Tuesday, December 20, 2005

It’s the Real Thing:

One of the piti piti joys for me in coming to Haiti is drinking Coke—yes, Coca-Cola, that most American of beverages. In Haiti, the sweet, caramel beverage is available in half liter and smaller glass bottles, and I tell you, from no container does Coke taste better. I know nothing about where Port-au-Prince Coke is produced, though I would think the recipe is uniform throughout the world, or understand the effect of bottling on the beverage’s flavor. As a Coke connoisseur, I just know it tastes best here—and that’s not homesickness talking. I’m drinking it straight out of the bottle as I type. I don’t even like to dilute it with ice. The sweetness and tang of the soda seem pure. I’m sorry I can’t do any better than this at describing the sensation. Maybe you beer drinkers who prefer glass bottles to cans can understand.

After John and I have been at clinic for a couple of hours, I usually walk across the street and buy three half liter bottles from the street merchants. They charge $3 Haitian or about 35 cents U.S. a bottle. When they see me coming, they begin digging in their red coolers under the bags of water and the bottles of juice and other sodas for the Cokes, which are invariably at the bottom. Hopefully, this will mean they will be cold, although the ice in the cooler has usually long since turned to dirty water. It doesn’t matter though; such is the superiority of Haitian Coke that it tastes great lukewarm. The street vendors are unfailingly polite. They wipe off the bottles and gently pry off the tops, leaving them on to protect the precious drink. I pay them the money with the understanding that I will return the bottles when we are finished.

Here’s a little lesson in economics: down the street from the clinic is a neat little convenient store. John and I used to stop in there for a beverage. They had Cokes in a cooler, but these Cokes weren't in glass bottles. Their Cokes were in plastic bottles or cans: drinking these is not the same taste treat. Sometimes the Coke in the plastic bottles is flat, the seal from the plastic screw top having gone bad. These Cokes aren’t even as good as American Cokes. And the prices are triple what we pay on the street. Triple the price for an inferior product: large scale capitalism at work? And then, of course, where’s the most expensive place to buy food or beverages any where in the world? Hotels! (I found this out when pricing wedding receptions). The Coke in the slightly larger than a third of a liter bottle that I am currently drinking cost $1.65 U.S. Outrageous.

Okay, this has been a long post about a frivolous topic. Let me redeem it, or spoil it, depending on your view, with some political commentary. I read a review of a recently published book, “Hungry Planet: What the World Eats” In the book, the authors profile the eating habits of 30 families from 24 countries. They also photograph them with a week’s worth of food. One Mexican family of five is pictured with the 12 2 liter bottles of Coke that they drink weekly. Mexico leads the world in per capita consumption of Coke. I don’t know why this is—what kind of marketing does Coke do below the border?—but, it’s probably no coincidence that 65 percent of Mexicans are overweight. It doesn’t take a nutritionist to figure out that drinking Coke on this scale—or even semi-regularly—means a person is substituting it for healthier beverages, like water.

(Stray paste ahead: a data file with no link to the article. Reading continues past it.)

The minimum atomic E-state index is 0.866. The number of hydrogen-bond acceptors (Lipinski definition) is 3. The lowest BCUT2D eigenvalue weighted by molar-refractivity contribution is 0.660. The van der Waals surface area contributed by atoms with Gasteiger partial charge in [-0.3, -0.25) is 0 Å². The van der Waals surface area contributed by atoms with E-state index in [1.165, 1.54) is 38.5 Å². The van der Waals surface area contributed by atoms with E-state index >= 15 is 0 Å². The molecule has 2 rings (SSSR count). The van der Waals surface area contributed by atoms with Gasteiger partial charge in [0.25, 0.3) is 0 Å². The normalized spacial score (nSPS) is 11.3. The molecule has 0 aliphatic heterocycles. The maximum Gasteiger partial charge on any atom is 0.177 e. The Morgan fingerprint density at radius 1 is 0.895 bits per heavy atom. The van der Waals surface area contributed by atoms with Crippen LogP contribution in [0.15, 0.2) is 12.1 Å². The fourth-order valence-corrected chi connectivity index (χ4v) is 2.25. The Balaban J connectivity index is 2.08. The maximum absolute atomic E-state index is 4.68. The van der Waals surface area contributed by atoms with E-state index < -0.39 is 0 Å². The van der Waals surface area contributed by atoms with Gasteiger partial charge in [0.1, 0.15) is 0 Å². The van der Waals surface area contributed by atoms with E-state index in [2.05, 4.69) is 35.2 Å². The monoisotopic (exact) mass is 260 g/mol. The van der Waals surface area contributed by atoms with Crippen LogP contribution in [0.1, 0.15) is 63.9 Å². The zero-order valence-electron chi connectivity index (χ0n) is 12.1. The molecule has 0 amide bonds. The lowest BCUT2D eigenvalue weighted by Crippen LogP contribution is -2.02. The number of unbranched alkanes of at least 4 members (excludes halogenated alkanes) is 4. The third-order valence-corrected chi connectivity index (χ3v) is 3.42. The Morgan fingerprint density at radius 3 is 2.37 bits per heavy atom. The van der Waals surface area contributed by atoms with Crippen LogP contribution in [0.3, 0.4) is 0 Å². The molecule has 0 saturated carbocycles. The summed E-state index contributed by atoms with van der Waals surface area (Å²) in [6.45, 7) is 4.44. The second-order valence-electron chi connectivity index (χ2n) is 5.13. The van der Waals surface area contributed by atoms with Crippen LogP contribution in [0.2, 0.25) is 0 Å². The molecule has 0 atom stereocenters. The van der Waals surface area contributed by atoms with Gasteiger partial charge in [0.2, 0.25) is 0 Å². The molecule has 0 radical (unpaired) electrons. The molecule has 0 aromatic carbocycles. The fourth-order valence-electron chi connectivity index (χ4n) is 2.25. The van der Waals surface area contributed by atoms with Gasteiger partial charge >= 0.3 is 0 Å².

I think this concept of the spread of Coke worldwide has something to do with globalization, and not in a good way, unless you’re a Coca Cola stockholder, but I don’t possess the political/economic knowledge to ‘splain it. I don’t understand the pricing either. Does the container really cost more than the drink? Is sugar this cheap? Maybe the Haitians who harvest it in the Dominican Republic aren't earning enough?

If we’re not careful, we’re going to turn into a world of diabetic, artery-clogged, tooth-rotting roly pollys. And because of the caffeine, we’ll be addicted to the stuff. If you said to me, “Well, that kind of a world would be better than one in which children are starving,” I would agree: give the developing world their shot at the diseases of excess. But I think it’s a little bit of a false dichotomy. Is it truly either/or? Drink Coke (eat McDonalds) or die? Maybe Marx was right: societies have to pass through the stage of capitalization before more humane economies emerge. Or maybe capitalization is as good as it gets. I don’t know.

So for personal and political reasons, I should quit drinking Coke. But I can’t give it up in Haiti. (My mother always said my favorite word was later). I’ll end with a song I inexplicably began humming yesterday. I think it sums up—especially it’s last two Brave New Worldish lines—what we’ve been talking about and also encapsulates the fresh-as-a-new-snow, innocent-as-a-babe-in-a-manger commercial spirit of Christmas

I'd like to build the world a home
And furnish it with love
Grow apple trees and honey bees and snow-white turtle doves

I'd like to teach the world to sing
In perfect harmony
I'd like to hold it in my arms and keep it company
I'd like to see the world for once
All standing hand in hand
And hear them echo through the hills "Ah, peace throughout the land"

I’d like to buy the world a Coke and keep it company
It’s the real thing, Coke is what the world wants today.
That's the song I hear, that the world sings today.

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